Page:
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July 2018

June 2018

May 2018

Those Who Walk Away

The Ones Who Walk Away: Social Justice, Shame, and the Church

Le Guin’s story, "The Ones Who Walk Away from Omelas," won the 1974 Hugo Award for Best Short Story, with many readers interpreting it as an allegory about societal injustices that are seen but remain unaddressed.

Miles Woodhull | | Spring 2018
Discerning the Image

Discerning the Image: Grappling with the bioethics of genetic technologies

The beginning of Christian ethical reflection on human dignity begins with the radical assertion that humans are created in the image of God, or the Imago Dei. But what exactly does this mean?

Rev. Dr. Nathan Barczi | MIT et Spiritus | Spring 2018
Augustine Collective Leaders Retreat 2018

Highlights from the Leaders Retreat, April 13-15, 2018

Twenty-eight students representing the core leadership from 15 journals convened in the greater Boston area to share ideas, grow intellectually, and build community together.

Augustine Collective | Augustine Collective | April 13-15, 2018
Kenosis

Kenosis: A Response to a Stratified, Self-Centered Society

We are finite beings, and the magnitude of human suffering at the hands of systemic oppression is enormous. Trying to change the world can be like trying to put out a forest fire with a squirt gun.

Lydia Anderson | CalPoly Aletheia | Spring 2018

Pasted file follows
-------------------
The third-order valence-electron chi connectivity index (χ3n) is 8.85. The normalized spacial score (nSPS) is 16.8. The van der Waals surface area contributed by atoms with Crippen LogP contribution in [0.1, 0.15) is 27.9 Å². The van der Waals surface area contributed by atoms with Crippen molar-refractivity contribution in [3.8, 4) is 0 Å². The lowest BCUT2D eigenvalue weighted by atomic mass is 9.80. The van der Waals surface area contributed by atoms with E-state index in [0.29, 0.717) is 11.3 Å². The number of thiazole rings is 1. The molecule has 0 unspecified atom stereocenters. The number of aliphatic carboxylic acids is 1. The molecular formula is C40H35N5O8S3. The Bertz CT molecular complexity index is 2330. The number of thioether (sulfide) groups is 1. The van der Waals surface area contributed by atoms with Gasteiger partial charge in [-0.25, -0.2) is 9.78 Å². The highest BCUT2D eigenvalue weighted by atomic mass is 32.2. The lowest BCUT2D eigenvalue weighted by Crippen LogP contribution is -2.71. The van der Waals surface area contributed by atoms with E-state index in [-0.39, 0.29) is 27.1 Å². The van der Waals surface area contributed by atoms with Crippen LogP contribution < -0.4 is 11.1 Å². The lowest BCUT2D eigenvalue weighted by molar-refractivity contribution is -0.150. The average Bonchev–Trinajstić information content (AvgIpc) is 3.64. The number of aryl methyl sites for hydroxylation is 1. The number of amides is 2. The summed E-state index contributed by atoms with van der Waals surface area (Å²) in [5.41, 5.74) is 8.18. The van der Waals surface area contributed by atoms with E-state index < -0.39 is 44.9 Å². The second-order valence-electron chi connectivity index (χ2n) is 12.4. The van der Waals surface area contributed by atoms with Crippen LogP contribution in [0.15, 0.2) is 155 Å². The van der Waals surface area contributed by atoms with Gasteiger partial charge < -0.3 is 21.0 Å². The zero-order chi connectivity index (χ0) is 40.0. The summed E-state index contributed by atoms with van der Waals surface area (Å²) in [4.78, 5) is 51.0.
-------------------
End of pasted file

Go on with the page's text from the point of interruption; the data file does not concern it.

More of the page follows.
Chaos

Chaos

With mathematics properly contextualized, I want to enliven a small section of the discipline that is relatively young called chaos theory. Specifically, I want to examine the theory with a focus on the metaphysical problem of determinism.

Taylor Parra | Vanderbilt Synesis | Fall 2017
War of the Words

War of the Words

Which areas on campus are to operate as safe havens for students who want to be surrounded by people who share their views, and which spaces are where respectable discourse and argument is permissible?

Zachary Lee | Cornell Claritas | Fall 2017

April 2018

March 2018

February 2018

Searching for the Ear of God

Searching for the Ear of God

I myself reckoned with the reality I faced: I also thought prayer was sort of stupid. It certainly felt stupid, primarily for two reasons.

Jesse Rines | The Hopkins Dialectic | Spring 2017
Review: The Great Divorce

Review: C.S. Lewis’ The Great Divorce

C. S. Lewis’ work builds on the tradition of previous works to insert his perspective into the existing debate about the nature of the afterlife.

Sara Holston | The Dartmouth Apologia | Fall 2016
History's Jesus

History’s Jesus: An Exploration of Historical Analysis

Scholars have developed a number of criteria to inform an accurate reconstruction of the historical Jesus. Among Ehrman’s preferred methods are independent attestation and the principle of dissimilarity.

India Perdue | The Dartmouth Apologia | Fall 2017
The Greater Miracle

The Greater Miracle

Hume says that because experience is infallibly linked to natural reality, testimony cannot cast even a shadow of doubt on sensory information, and the two cannot epistemically oppose each other.

Hope Chang | The Columbia Crown & Cross | Fall 2016
Augustine Collective Retreat 2018

Highlights from the Annual Retreat 2018

With over 220 students and alumni from more than 20 colleges in attendance, this year's retreat was by far our largest yet!

Augustine Collective | Augustine Collective News | January 19-20, 2018
Standing United

Standing United: A Rhetoric Major’s Reflection